I've always felt like the most uncertain portion of my retirement planning was estimating my future budgets.* While I knew what I was spending before retirement, it wasn't clear to me that I really knew how I was going to want to live during retirement -- especially several years into retirement.* I considered all kinds of spending models and budgets.*

My confidence that I could afford to retire was based primarily on a model that assumed my spending in retirement would initially go up about 10% and then increase at the inflation rate.* The 10% increase was based on the development of a detailed budget including increases to my existing travel, vacation and leisure activities, reductions to my existing budget for areas like clothing, as well as flat (inflation increases only) assumptions for utilities, etc.*

Interestingly, my overall spending in my first year in retirement fell very close to my overall forecast budget -- though agreement was not so good item for item.* This actually worried me a little since I tend to be conservative and design in margin.* The second year came in significantly lower than the original plan.* This happened because we became more focused on value.* We became better shoppers and we re-thought our values.* *We've managed to do more of what we enjoy for less money.* * But who knows how it will go from here?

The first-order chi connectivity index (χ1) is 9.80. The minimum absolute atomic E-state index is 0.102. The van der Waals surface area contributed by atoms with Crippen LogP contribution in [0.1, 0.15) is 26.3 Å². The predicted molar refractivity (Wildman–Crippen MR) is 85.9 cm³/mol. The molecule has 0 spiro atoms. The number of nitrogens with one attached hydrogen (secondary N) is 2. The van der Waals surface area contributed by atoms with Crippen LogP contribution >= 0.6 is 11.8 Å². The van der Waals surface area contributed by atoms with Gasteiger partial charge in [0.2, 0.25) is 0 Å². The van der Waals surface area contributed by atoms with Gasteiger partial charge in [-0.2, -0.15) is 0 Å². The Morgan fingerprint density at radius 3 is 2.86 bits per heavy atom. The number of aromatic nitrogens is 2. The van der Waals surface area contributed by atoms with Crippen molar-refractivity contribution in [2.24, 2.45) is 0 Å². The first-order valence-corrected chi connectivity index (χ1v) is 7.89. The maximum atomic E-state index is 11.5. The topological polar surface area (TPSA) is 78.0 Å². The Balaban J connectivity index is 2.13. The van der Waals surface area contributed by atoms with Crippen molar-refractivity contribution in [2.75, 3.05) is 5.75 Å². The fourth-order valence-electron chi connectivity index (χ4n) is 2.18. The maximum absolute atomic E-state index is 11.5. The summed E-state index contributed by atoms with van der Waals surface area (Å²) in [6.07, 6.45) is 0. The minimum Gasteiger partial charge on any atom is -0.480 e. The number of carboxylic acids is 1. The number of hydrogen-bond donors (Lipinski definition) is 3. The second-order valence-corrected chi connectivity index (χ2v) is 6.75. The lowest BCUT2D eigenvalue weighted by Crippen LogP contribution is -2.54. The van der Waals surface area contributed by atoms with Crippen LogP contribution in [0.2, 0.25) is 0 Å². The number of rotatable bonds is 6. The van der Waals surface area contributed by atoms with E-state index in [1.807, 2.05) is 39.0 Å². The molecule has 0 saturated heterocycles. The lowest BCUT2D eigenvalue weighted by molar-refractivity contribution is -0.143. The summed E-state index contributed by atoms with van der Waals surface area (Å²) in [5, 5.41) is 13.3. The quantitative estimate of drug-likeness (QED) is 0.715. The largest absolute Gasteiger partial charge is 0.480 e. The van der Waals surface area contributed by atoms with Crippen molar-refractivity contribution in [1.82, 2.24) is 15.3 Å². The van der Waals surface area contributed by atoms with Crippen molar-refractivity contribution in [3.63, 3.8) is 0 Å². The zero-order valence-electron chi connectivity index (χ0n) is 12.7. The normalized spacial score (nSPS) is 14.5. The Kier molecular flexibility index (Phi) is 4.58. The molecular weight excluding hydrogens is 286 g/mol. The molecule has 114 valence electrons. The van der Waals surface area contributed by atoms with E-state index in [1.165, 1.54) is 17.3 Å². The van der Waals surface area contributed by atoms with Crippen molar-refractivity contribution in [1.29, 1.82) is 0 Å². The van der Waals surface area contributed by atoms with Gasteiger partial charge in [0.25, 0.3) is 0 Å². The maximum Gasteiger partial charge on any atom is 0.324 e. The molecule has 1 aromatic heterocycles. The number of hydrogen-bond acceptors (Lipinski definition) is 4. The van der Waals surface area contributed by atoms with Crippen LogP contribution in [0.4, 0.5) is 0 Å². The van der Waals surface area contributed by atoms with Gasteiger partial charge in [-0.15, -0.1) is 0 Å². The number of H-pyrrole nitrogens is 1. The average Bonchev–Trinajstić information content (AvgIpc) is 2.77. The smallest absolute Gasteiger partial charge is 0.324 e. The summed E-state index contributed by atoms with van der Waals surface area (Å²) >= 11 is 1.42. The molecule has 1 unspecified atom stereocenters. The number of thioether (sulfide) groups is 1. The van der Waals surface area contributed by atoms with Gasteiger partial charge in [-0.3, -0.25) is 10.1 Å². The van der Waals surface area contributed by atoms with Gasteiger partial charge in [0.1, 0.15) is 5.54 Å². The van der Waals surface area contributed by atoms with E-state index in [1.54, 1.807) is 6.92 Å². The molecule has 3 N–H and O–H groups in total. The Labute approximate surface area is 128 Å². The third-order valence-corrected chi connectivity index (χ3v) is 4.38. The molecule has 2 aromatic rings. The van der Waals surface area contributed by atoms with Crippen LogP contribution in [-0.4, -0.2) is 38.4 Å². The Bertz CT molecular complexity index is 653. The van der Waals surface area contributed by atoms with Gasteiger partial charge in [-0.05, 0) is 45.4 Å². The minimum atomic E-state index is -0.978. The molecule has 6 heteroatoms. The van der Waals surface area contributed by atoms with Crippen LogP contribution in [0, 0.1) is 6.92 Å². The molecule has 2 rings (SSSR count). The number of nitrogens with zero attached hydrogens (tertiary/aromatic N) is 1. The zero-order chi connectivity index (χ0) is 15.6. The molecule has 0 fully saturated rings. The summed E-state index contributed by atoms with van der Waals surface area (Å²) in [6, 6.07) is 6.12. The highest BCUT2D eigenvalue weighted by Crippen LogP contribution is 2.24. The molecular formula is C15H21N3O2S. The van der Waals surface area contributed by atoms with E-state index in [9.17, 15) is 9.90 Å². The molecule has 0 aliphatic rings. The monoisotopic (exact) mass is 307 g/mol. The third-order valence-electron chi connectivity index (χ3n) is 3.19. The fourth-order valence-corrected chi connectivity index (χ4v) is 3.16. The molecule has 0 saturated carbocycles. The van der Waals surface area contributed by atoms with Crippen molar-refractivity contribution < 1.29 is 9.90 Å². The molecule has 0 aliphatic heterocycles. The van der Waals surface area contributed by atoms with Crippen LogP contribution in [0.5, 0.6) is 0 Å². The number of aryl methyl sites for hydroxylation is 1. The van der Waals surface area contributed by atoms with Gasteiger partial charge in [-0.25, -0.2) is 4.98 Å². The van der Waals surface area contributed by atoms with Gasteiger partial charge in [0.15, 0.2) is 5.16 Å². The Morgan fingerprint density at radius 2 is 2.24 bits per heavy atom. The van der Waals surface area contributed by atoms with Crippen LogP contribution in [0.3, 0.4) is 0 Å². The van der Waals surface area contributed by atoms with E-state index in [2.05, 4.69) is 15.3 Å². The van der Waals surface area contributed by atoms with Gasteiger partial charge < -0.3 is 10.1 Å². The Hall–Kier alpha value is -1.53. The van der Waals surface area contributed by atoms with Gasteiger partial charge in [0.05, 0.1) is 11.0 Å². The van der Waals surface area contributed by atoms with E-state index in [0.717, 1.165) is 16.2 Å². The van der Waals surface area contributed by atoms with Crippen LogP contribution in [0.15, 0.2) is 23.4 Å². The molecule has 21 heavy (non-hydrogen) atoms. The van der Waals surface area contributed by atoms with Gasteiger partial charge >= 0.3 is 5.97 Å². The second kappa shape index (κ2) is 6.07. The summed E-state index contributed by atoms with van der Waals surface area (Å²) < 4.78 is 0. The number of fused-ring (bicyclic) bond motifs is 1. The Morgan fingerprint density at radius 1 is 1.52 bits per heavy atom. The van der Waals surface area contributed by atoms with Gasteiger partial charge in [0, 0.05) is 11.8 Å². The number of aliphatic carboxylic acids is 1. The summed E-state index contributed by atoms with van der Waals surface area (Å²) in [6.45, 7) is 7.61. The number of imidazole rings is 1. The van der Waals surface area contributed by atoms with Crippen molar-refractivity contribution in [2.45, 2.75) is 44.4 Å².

I think looking at various kinds of spending models is useful, but I wouldn't want to bet my retirement on the model they came up with in this article.* Reduced spending by age may describe the typical American, but I'm not that typical.* Sometimes when I bring up the idea of going on a more tame (but more expensive) trip, my wife will say, "We can save that for when we're old pharts."* She's serious.* She figures we'll still want to travel 10 or 15 years from now but we won't be able to backpack and camp for weeks at a time.* So we can spend our money traveling to those tame places then.* *